From the ipr-point of view, the advent of the information era within the ‘epistemic communities’ of ipr-law is seen as being at the roots of challenges facing ipr-law, there being basically three main problems:
A reply to these challenges is the development of a new field of legal comparative activity: the comparative research-based drafting of European principles on different fields of private law, Dutch as an intellectual property law.
Communication and media law comes into play here in as far as the interaction between copyright law and the freedom of expression is concerned.
b. Research subject chosen
The following fields of international property law will be the subjects of the research.
Relatie tot de onderzoeksschool
As is clear from the description, this programme contributes to the central theme of the Ius Commune Research School in that it focuses on the role of ipr in regional and international integration processes thus highlighting its social and scientific relevance in relation to:
Furthermore the programme’s innovative aspect is to approach the planning of ipr-law within the perspective of European integration with an integral approach. Ipr-law is seen as a coherent subsection of private law as regards to the underlying principles into which ipr-law is bound. A less frequented and more general view of the various bodies of ipr-law is therefore required.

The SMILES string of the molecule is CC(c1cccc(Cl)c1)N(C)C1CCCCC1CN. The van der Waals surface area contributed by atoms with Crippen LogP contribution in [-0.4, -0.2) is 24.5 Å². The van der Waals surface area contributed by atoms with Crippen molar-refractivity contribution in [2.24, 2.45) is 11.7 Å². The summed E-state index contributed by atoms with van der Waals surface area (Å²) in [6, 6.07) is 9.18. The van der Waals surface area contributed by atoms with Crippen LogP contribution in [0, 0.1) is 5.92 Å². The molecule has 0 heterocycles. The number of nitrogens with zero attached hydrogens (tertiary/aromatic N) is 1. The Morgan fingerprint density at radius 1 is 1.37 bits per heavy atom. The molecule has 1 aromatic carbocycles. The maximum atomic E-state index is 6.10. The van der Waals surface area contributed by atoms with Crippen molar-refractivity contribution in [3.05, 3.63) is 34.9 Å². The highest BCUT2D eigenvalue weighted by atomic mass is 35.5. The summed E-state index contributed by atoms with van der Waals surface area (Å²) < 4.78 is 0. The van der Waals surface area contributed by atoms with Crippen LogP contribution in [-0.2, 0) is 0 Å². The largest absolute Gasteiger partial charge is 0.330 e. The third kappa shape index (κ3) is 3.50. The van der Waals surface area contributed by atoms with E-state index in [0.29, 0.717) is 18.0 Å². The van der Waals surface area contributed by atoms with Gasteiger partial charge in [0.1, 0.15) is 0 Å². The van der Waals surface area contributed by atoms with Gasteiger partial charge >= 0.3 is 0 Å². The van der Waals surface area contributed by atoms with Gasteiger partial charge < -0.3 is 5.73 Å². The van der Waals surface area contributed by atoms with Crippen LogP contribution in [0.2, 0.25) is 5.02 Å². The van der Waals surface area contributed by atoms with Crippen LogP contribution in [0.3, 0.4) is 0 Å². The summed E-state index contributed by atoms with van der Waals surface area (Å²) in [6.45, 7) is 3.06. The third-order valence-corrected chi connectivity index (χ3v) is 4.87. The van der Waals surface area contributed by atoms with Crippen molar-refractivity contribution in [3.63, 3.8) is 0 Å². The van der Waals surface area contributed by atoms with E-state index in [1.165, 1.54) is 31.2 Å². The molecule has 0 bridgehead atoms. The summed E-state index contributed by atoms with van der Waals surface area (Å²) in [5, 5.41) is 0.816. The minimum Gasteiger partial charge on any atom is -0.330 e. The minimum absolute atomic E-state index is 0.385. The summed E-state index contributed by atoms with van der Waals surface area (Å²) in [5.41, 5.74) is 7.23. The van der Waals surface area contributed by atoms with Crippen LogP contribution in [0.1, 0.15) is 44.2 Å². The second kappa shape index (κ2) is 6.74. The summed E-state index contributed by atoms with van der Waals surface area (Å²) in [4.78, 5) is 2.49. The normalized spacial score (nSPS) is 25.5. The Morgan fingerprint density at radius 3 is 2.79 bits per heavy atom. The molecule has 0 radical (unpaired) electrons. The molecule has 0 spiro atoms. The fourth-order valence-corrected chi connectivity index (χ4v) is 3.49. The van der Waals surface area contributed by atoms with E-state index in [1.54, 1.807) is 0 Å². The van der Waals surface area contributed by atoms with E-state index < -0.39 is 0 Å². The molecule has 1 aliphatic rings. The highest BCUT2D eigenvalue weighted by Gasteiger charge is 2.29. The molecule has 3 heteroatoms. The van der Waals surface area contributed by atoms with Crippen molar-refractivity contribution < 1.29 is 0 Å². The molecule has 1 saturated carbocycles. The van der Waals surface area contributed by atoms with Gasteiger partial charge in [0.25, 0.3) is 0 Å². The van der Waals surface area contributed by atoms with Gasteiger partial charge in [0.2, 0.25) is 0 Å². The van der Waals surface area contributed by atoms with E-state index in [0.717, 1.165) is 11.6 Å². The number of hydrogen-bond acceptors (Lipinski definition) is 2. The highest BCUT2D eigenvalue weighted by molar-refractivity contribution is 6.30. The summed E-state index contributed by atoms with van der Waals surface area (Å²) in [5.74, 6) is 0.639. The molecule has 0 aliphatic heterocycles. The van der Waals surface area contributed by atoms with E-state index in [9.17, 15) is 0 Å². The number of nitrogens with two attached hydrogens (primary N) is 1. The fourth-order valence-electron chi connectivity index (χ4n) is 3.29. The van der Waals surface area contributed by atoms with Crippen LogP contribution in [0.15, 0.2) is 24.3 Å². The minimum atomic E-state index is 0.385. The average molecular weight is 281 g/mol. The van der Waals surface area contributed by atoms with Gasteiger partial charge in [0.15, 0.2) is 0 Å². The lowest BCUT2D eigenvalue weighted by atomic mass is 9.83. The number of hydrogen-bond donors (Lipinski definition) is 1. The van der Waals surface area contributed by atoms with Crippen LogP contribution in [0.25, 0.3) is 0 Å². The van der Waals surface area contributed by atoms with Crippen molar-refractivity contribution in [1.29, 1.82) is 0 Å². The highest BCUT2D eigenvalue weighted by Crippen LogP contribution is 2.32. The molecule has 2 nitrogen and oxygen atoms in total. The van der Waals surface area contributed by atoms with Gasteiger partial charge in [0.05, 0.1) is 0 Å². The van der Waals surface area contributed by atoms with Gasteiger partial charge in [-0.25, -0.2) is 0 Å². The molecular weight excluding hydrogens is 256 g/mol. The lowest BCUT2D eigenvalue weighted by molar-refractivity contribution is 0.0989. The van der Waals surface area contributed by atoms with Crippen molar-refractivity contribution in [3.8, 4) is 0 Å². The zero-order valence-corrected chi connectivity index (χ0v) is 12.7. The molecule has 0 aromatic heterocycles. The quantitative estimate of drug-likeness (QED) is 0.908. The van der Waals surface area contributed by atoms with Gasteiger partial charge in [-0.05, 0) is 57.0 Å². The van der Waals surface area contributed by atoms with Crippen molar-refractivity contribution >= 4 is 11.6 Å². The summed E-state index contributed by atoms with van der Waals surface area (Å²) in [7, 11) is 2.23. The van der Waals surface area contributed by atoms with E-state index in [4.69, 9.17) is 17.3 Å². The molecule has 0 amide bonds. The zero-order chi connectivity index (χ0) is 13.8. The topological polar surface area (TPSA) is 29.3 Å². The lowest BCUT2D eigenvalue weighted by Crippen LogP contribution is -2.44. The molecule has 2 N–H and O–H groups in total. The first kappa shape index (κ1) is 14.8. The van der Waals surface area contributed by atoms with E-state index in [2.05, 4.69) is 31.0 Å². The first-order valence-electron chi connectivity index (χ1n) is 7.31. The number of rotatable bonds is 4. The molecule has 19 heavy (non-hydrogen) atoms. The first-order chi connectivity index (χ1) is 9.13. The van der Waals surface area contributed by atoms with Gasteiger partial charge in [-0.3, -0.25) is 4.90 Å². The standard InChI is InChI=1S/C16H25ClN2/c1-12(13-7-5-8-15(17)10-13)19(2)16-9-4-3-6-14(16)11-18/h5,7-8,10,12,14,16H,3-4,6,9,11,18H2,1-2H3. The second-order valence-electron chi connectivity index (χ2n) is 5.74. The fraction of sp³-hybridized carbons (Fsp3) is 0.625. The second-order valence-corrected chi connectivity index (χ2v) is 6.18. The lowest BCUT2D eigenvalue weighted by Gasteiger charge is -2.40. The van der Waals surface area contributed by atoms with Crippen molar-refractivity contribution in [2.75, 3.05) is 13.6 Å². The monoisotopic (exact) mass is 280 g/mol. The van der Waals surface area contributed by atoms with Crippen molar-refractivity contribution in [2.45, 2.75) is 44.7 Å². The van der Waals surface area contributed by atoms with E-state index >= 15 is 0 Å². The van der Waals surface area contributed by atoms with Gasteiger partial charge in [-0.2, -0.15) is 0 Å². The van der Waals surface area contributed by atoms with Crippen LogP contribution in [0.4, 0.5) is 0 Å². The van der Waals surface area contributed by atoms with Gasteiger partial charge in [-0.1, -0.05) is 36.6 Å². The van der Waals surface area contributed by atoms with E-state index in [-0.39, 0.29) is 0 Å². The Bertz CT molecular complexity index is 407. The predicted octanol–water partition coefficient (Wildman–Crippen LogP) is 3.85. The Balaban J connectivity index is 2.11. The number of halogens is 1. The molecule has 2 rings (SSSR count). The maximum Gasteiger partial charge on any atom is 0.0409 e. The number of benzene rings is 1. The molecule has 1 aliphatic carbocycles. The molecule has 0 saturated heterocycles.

In a more practical context all participating researchers are actively involved in the research programme of the Ius Commune Research School. Seminars have and will be organised on a regular basis so as to inform each other and other researchers about the developments in the research field. Reporting on the activities of the research group (publications) takes place according the capabilities of the faculty, the university and the research school.
Many researchers in this programme participate in international networks and publish in English language and peer reviewed journals or book series. Members of the programme have acted as rapporteur for various EC Commission Expert Group reports.
Furthermore there is cooperation and active participation in the European Intellectual Property Institutes Network (Queen Mary London, CEIPI Strasbourg, ETH Zurich, Magister Lucentinus Alicante, Max-Planck Institut Munich), the AHRB Copyright Research Network, Birkbeck University School of Law London, the AHRC Research Centre for Studies in Intellectual Property and Technology Law Edinburgh, and the Institute of European Studies of Macau Intellectual Property Law School.